I really can’t complain about the orchestra, it showed presence, excellent sound and good transparency. My only minor objection is that in the “O salutaris hostia” there was too much portamento in the violins. For me, this feature is too worldly / mundane to use so prominently in a spiritual composition. Over the entire evening it was very interesting to watch the interplay between strings and the often prominent brass sound.
One more comment on the orchestra: for the accompaniment of the soloists, the conductor should have been holding back the orchestra a bit more — especially in vocal trios and quartets it sometimes was difficult to follow all solo voices.
The quartet of soloists was quite well-balanced. Clearly, Klaus Mertens was my favorite that evening, with his warm, full-bodied bass-baritone voice. I was fascinated by this voice already in his first appearance in the “Et in terra pax“, but his “Quoniam tu solus sanctus” was one of the peak moments that evening. When singing with other soloists, he provided a solid, carrying foundation.
The tenor, Vsevolod Grivnov, could not really compete with Mertens in terms of volume. His voice isn’t bad at all, but particularly in the “Domine Deus“, his vowels often sounded rather vulgar, too open, lacking all Italianità. He sounded focused on singing loud (marking the Heldentenor), hereby providing the “opera element” for the evening.
For me, a second highlight of that evening was the mezzosoprano Judith Schmid, with a full, sounding, warm timbre and volume that was an excellent fit for Klaus Mertens. She was rarely in danger of getting lost among the other voices. Her performance in the “Agnus Dei” made up for a lasting, big impression.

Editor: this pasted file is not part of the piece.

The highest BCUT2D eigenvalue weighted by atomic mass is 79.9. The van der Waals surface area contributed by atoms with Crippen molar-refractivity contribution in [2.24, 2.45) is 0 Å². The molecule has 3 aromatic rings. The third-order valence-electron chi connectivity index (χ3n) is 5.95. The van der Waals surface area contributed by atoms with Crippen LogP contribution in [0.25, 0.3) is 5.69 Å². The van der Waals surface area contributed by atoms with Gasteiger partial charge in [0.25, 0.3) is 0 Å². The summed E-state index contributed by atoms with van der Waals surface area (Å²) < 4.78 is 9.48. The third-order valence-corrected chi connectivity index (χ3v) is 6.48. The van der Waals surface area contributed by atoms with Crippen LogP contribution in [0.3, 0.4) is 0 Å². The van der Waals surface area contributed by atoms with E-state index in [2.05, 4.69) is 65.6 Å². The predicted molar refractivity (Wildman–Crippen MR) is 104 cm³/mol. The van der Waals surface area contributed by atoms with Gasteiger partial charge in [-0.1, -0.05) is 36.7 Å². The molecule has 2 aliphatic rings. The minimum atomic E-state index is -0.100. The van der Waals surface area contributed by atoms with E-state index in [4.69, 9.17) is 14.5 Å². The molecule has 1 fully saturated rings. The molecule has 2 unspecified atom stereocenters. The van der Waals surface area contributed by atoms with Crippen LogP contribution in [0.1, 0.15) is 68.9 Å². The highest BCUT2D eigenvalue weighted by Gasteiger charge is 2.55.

The fourth member of the quartet was the soprano Rachel Harnisch, another nice, carrying voice. It was nicely fitting in timbre and volume to Judith Schmid’s alto in the duet “Qui tollis“. And it was equally impressive in the “Crucifixus“, featuring a tonal range that rather suits a mezzosoprano.
Rossini’s “Petite Messe Solennelle” features a lengthy “Preludio religioso” (offertory) between the “Credo” and the “Sanctus“. In the original version, this is played by the harmonium alone, as accompaniment to the communion. Here, André Briel played it on the big Kleuker-Steinmeyer organ. To me, this often (if not in general) sounded too loud and central for a piece that is meant to accompany the mysteries of the transfiguration. At the same time, the piece (an artful, polyphonic composition) felt rather lengthy. Actually, I think that in the context of a concert (particularly in the profanity of a concert hall), this piece has no real function and feels rather like a foreign object.
Possible Drawbacks of the Orchestral Version